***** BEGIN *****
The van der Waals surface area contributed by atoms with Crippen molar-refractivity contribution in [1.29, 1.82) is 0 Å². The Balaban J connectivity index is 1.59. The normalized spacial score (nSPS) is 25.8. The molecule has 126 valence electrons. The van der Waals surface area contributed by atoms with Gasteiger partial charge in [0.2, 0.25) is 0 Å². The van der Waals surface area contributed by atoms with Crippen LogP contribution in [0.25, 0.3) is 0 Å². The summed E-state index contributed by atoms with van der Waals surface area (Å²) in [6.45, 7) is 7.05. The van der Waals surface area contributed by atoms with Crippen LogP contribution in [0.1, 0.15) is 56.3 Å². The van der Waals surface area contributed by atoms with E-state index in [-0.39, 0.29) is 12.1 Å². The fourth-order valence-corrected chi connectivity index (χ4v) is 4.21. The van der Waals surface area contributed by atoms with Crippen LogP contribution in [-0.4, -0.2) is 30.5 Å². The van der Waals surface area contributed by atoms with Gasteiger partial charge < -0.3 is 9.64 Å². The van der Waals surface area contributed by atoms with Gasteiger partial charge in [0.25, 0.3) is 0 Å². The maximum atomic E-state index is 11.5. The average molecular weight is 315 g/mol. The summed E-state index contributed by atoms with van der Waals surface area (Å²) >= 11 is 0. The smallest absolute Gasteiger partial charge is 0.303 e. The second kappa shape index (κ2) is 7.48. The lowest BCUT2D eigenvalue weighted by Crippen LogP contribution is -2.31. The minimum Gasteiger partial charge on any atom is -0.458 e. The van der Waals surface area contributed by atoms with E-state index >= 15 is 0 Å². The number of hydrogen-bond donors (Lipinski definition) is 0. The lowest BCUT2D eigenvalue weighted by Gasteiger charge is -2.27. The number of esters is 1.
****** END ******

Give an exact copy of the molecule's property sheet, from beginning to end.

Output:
The van der Waals surface area contributed by atoms with Crippen molar-refractivity contribution in [1.29, 1.82) is 0 Å². The Balaban J connectivity index is 1.59. The normalized spacial score (nSPS) is 25.8. The molecule has 126 valence electrons. The van der Waals surface area contributed by atoms with Gasteiger partial charge in [0.2, 0.25) is 0 Å². The van der Waals surface area contributed by atoms with Crippen LogP contribution in [0.25, 0.3) is 0 Å². The summed E-state index contributed by atoms with van der Waals surface area (Å²) in [6.45, 7) is 7.05. The van der Waals surface area contributed by atoms with Crippen LogP contribution in [0.1, 0.15) is 56.3 Å². The van der Waals surface area contributed by atoms with E-state index in [-0.39, 0.29) is 12.1 Å². The fourth-order valence-corrected chi connectivity index (χ4v) is 4.21. The van der Waals surface area contributed by atoms with Crippen LogP contribution in [-0.4, -0.2) is 30.5 Å². The van der Waals surface area contributed by atoms with Gasteiger partial charge < -0.3 is 9.64 Å². The van der Waals surface area contributed by atoms with Gasteiger partial charge in [0.25, 0.3) is 0 Å². The maximum atomic E-state index is 11.5. The average molecular weight is 315 g/mol. The summed E-state index contributed by atoms with van der Waals surface area (Å²) >= 11 is 0. The smallest absolute Gasteiger partial charge is 0.303 e. The second kappa shape index (κ2) is 7.48. The lowest BCUT2D eigenvalue weighted by Crippen LogP contribution is -2.31. The minimum Gasteiger partial charge on any atom is -0.458 e. The van der Waals surface area contributed by atoms with E-state index >= 15 is 0 Å². The number of hydrogen-bond donors (Lipinski definition) is 0. The lowest BCUT2D eigenvalue weighted by Gasteiger charge is -2.27. The number of esters is 1.